Late Goal Hands Tritons First Loss of the Season

    The fourth best team in the nation is not supposed to lose. A team
    that has scored 25 goals on the season is not supposed to get shutout. A team
    known for immaculate defense is not supposed to allow a game-winning goal with
    43 seconds left to play. But if all those supposed impossibilities do happen,
    that same team isn’t supposed to dwell on crushing defeats, let it spoil their
    composure and keep them from getting back into a position to chase down a
    championship.

    Senior midfielder Lauren Seager couldn’t put her header past Cal State Dominguez Hills’ freshman goalkeeper Alyssa Congdon, who made seven saves in the Toros’ victory over UCSD. (Sanh Luong/Guardian)

    The UCSD women’s soccer team went head-to-head on Oct. 10 with No.
    25 Cal State Dominguez Hills, the only other nationally ranked team in the
    California Collegiate Athletic Association. After battling hard for 89 minutes,
    the Toros found the back of the net in the 90th minute, dealing the Tritons
    their first loss of the season and dropping them to second place in South
    Conference standings for the first time this season.

    The losing game versus Cal State Dominguez Hills was the type of
    failure that could have easily derailed a less mature team. After a road trip
    to Northern California, the Tritons were looking forward to a typical warm San
    Diego night, but instead were met with an unusual chill that left players and
    fans alike bundled in sweatshirts. After not playing in front of a home crowd
    for over two weeks, the Tritons welcomed the thought of a huge throng of
    screaming fans that would propel them to victory. Instead, the Triton faithful,
    although large in number, were often out-cheered in the stands by Cal State
    Dominguez Hills’ men’s soccer team, who had earlier in the night won its game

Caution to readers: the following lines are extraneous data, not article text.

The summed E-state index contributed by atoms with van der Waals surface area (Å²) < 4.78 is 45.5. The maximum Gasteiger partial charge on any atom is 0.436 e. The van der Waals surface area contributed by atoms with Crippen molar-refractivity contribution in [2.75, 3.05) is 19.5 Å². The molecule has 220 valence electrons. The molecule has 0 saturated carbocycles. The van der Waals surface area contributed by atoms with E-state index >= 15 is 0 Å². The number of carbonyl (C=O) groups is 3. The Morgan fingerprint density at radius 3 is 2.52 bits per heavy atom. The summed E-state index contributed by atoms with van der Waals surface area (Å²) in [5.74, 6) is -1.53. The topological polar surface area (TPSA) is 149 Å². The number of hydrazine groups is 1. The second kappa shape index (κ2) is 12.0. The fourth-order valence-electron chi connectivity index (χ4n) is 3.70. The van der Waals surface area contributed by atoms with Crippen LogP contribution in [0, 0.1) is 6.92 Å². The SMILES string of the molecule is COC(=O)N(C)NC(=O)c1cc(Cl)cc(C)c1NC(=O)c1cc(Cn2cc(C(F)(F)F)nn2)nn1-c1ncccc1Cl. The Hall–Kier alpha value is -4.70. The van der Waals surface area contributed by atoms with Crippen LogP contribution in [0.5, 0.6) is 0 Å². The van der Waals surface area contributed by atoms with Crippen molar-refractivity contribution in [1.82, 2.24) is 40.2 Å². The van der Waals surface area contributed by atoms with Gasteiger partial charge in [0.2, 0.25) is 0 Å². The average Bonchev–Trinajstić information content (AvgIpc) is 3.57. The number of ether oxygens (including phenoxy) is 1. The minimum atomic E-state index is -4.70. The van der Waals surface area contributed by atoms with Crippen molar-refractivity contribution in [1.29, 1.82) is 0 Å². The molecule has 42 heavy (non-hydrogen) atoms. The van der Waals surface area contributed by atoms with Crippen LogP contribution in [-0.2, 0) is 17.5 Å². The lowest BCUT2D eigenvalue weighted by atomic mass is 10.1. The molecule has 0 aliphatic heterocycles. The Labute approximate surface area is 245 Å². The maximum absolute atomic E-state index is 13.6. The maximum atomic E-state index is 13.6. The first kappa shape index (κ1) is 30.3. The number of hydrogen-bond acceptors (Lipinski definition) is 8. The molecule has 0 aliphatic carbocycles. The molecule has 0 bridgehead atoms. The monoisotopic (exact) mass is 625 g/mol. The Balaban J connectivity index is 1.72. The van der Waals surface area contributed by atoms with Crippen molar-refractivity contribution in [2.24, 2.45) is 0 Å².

5-1.

    Despite these innocuous intangibles, the Tritons battled to the
    teeth for the whole game. With about 25 minutes left to play, the already
    electric game kicked into an entirely new level of intensity, with each team
    mounting impressive attacks that ended with balls bouncing off the posts and
    keepers making one diving save after another. The Toros had already proved to
    be a formidable foe, having previously given the Tritons their only blemish on
    their record at the time, when the two teams played to a 0-0 tie earlier this
    season. All signs were pointing to another overtime game when, in the final
    minute, Cal State Dominguez Hills’ Renee Haynes netted the game-winning goal
    and stunned all in attendance.

    For the Tritons, allowing a late goal on their home field was a
    huge disappointment.

    Senior defender Stacy Johnson and the Tritons’ back line have allowed only five goals all year and hope to maintain that kind of defense in its last four regular season matches at home. (Sanh Luong/Guardian)

    “It was a really hard loss,” sophomore midfielder Alexia Zatarain
    said. “Everybody was angry, not sad and down, but just angry. It did give us a
    feeling of determination though, for Friday’s game and for the rest of the
    season. A loss like that makes you want to never let something like that happen
    again.”

    Head coach Brian McManus said the Tritons wrote their own ending.

    “It was just one of those games that could have gone either way,”
    McManus said. “We had chances and we didn’t put those chances away; we were very naive at the end. Instead
    of putting the ball out of danger, we decided to play with it. You don’t do
    that with a minute and a half to play.”

    UCSD showed its experience and poise by
    avenging Wednesday’s devastating loss with a 1-0 win over Cal State Los Angeles
    on Oct. 12. For a team with aspirations of a national championship, no win was
    more important than Friday’s rebounding victory in Los Angeles. Good teams
    lose; it’s a part of the game. What defines great teams, however, is their
    reaction to failure.

    The resilient Triton squad was able to prove
    that it does deserve national praise
    by excelling in its first challenge after a heart-breaking loss. Senior
    midfielder Ali Lai, who scored the game’s lone goal, represented her whole
    team’s sentiment when she stressed the importance of the 1-0 win at Los
    Angeles.

    “Coming off of the loss to Dominguez it was really important to
    bounce back,” Lai said. “Losing two in a row would have been devastating.

    Lai said she wanted to avoid a similar path
    that the Tritons followed in 2004 when
    they didn’t make the postseason.

    “As far as playoffs go, [beating CSULA] was
    even more important,” she said. “My freshman year we lost two of the last five
    games and didn’t make the playoffs.”

    Starting Oct. 19 against
    Chico State, the Tritons will play all four remaining regular season games at
    home –— to which the team is unaccustomed.

    “We have been on the road a lot this year so
    it is just a big relief,” Lai said. “Hopefully we can keep drawing big crowds
    and get the support we need to win.”

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